Announcing .NET 8

Gaurav Seth

We are happy to announce the availability of .NET 8, the latest LTS version of one of the world’s leading development platforms, starting today. .NET 8 delivers thousands of performance, stability, and security improvements, as well as platform and tooling enhancements that help increase developer productivity and speed of innovation. The .NET team, our partners, and the .NET community will be talking about what’s new in .NET 8 as well as what people are building with .NET today to meet their needs of tomorrow at .NET Conf 2023, a three day virtual event (November 14-16). Come, join us!

.NET 8 is now available

With this release, .NET reshapes the way we build intelligent, cloud-native applications and high-traffic services that scale on demand. Whether you’re deploying to Linux or Windows, using containers or a cloud app model of your choice, .NET 8 makes building these apps easier. It includes a set of proven libraries that are used today by the many high-scale services at Microsoft to help you with fundamental challenges around observability, resiliency, scalability, manageability, and more.

.NET 8 - Cloud Native Features

Integrate large language models (LLMs) like OpenAI’s GPT directly into your .NET app. Use a single powerful component model to handle all your web UI needs with Blazor. Deploy your mobile applications to the latest version of iOS and Android with .NET MAUI. Discover new language enhancements that make your code more concise and expressive with C# 12.

Let’s look at what’s new in .NET 8.

Unparalleled Performance – Experience the fastest .NET to date

.NET 8 comes with thousands of performance improvements across the stack. A new code generator called Dynamic Profile-Guided Optimization (PGO) that optimizes your code based on real-world usage is enabled by default and can improve the performance of your apps up to 20%. The AVX-512 instruction set, which is now supported, enables you to perform parallel operations on 512-bit vectors of data, meaning you can process much more data in less time. The primitive types (numerical and beyond) now implement a new formattable and parsable interface, which enable them to directly format and parse as UTF-8 without any transcoding overhead.

Every year we talk about the performance gains across .NET. This year we continue our quest to push the performance of .NET to new heights. From the latest TechEmpower benchmarks with .NET 8, we’re seeing improvements in the JSON API scenario of 18%, hitting nearly one million requests per second with ASP.NET Core Minimal APIs.

TechEmpower requests per second (RPS)

The Fortunes scenario is closer to a real-world workload, including database access and server-side HTML rendering. In this test, we see an even larger improvement of 24%, now over 300K requests per second with ASP.NET Core.

.NET Aspire – An opinionated stack to build observable, production-ready cloud-native applications

.NET Aspire is a stack for building resilient, observable, and configurable cloud-native applications with .NET. It includes a curated set of components enhanced for cloud-native by including telemetry, resilience, configuration, and health checks by default. Combined with a sophisticated but simple local developer experience, .NET Aspire makes it easy to discover, acquire, and configure essential dependencies for cloud-native applications on day 1 as well as day 100. The first preview of .NET Aspire is available today.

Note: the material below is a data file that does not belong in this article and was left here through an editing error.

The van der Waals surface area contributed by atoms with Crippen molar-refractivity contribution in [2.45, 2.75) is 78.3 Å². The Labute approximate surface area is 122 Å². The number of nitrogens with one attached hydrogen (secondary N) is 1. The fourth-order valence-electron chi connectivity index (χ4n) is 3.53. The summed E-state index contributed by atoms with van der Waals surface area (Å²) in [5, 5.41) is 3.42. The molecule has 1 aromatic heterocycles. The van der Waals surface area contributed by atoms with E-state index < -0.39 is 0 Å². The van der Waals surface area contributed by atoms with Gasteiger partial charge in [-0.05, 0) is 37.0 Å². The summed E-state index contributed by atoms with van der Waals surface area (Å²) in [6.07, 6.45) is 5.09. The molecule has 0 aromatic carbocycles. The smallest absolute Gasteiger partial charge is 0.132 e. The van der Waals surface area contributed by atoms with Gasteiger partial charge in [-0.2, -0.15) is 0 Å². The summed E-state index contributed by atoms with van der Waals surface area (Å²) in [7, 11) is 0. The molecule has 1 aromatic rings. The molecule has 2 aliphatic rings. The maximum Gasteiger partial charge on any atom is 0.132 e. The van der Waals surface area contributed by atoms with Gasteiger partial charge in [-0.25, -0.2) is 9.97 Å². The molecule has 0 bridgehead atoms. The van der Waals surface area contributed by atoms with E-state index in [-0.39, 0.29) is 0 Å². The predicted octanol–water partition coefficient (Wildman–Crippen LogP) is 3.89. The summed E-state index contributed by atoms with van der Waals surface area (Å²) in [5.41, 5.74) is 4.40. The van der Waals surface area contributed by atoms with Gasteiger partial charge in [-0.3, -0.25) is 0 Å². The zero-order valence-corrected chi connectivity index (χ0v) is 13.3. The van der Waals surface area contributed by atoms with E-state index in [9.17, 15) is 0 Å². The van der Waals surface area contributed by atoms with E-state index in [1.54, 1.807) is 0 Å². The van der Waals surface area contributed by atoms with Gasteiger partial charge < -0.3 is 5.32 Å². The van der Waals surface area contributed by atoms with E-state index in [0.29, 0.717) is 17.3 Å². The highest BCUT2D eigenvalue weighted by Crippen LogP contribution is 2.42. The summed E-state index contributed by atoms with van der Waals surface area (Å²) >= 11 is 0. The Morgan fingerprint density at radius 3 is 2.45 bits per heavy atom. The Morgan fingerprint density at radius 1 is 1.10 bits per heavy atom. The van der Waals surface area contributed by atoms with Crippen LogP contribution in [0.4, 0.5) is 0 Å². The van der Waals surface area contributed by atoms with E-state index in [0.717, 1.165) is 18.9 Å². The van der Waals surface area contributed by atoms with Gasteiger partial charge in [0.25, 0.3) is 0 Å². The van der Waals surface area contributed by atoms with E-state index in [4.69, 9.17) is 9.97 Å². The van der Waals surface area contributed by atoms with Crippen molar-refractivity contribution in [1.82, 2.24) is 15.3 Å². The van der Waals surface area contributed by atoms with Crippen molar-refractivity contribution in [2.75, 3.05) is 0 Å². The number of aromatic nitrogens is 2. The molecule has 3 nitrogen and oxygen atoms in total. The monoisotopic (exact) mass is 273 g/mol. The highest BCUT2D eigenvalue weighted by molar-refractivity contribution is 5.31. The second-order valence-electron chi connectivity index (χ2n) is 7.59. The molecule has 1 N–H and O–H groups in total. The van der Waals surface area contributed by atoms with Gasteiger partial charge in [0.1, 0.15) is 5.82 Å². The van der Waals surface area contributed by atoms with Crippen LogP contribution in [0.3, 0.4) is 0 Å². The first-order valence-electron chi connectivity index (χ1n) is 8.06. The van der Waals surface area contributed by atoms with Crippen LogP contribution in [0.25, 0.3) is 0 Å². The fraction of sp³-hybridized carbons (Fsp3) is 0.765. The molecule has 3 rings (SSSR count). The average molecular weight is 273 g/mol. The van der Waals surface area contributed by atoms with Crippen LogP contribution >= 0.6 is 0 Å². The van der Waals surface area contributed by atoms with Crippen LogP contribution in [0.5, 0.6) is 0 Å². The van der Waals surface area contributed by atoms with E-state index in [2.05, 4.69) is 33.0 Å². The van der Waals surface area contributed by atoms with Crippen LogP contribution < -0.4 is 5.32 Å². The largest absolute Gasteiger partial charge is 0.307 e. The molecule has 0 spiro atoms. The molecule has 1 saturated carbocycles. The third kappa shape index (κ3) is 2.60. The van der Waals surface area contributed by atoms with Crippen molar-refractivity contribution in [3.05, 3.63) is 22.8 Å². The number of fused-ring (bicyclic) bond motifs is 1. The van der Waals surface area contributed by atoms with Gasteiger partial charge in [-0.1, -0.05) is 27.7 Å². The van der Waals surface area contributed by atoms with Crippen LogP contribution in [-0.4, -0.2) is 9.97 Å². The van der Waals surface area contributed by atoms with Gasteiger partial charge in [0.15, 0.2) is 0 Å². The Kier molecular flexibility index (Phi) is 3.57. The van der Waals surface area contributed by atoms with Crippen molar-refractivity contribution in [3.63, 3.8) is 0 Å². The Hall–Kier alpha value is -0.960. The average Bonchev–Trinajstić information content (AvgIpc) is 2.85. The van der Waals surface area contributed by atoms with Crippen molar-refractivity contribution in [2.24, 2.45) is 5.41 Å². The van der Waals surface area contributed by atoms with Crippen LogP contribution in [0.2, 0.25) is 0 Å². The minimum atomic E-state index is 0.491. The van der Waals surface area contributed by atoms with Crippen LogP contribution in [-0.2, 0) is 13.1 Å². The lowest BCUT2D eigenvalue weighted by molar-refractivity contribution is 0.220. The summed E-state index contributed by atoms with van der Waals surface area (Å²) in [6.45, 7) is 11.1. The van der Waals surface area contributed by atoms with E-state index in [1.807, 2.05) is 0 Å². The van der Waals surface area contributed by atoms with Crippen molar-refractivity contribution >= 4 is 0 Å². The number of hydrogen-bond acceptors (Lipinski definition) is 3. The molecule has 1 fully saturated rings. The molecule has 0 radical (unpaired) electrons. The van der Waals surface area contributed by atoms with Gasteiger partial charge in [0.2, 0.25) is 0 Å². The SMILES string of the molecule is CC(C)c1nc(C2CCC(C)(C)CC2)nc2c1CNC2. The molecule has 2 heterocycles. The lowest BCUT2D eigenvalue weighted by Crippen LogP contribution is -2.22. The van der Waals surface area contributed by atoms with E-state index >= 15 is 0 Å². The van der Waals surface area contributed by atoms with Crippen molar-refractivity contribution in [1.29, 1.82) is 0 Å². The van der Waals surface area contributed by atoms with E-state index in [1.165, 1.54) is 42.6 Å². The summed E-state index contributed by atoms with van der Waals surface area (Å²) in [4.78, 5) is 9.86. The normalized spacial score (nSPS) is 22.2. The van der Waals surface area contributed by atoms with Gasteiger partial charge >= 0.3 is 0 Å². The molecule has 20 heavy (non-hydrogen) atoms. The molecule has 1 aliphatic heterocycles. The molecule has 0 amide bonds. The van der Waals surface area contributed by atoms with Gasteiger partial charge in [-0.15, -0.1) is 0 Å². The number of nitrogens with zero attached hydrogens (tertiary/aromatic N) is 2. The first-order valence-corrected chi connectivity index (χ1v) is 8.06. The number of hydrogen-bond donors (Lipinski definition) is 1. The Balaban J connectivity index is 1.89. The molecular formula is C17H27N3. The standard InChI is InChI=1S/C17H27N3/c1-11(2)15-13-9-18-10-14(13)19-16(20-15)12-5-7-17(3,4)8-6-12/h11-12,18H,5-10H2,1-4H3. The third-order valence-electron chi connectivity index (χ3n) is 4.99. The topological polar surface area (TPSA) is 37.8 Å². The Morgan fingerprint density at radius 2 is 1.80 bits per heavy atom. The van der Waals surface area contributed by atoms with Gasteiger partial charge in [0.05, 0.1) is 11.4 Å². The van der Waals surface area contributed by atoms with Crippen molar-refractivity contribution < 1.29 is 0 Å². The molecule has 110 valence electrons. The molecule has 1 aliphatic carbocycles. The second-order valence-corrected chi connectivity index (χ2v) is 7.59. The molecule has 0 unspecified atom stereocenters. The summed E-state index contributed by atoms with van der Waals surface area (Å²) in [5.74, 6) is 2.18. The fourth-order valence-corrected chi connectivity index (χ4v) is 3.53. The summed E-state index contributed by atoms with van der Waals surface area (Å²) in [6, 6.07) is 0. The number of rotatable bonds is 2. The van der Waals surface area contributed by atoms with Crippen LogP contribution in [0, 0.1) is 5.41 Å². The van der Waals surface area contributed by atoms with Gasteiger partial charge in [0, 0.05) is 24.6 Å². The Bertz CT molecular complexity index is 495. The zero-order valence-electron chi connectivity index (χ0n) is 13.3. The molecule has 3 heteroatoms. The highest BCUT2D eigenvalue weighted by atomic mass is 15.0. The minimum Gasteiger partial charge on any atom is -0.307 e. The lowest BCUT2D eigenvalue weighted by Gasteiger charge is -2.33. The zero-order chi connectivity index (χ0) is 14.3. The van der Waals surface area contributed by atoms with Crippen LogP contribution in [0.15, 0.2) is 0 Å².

.NET Aspire

.NET 8 Container Enhancements – More secure, compact, and productive

Package your applications with containers more easily and more securely than ever with .NET. Every .NET image includes a non-root user, enabling more secure containers with one-line configuration. The .NET SDK tooling publishes container images without a Dockerfile and are non-root by default. Deploy your containerized apps faster due to smaller .NET base images – including new experimental variants of our images that deliver truly minimal application sizes for native AOT. Opt-in to even more security hardening with the new Chiseled Ubuntu image variants to reduce your attack surface even further. Using Dockerfiles or SDK tooling, build apps and container images for any architecture.

Modern containers

Native AoT – Journey towards higher density sustainable compute

Compile your .NET apps into native code that uses less memory and starts instantly. No need to wait for the JIT (just-in-time) compiler to compile the code at run time. No need to deploy the JIT compiler and IL code. AOT apps deploy just the code that’s needed for your app. Your app is now empowered to run in restricted environments where a JIT compiler isn’t allowed.

Before and After AOT

Artificial Intelligence – Infuse AI into your .NET applications

Generative AI and large language models are transforming the field of AI, providing developers the ability to create unique AI-powered experiences in their applications. .NET 8 makes it simple for you to leverage AI via first-class out-of-the box AI features in the .NET SDK and seamless integration with several tools.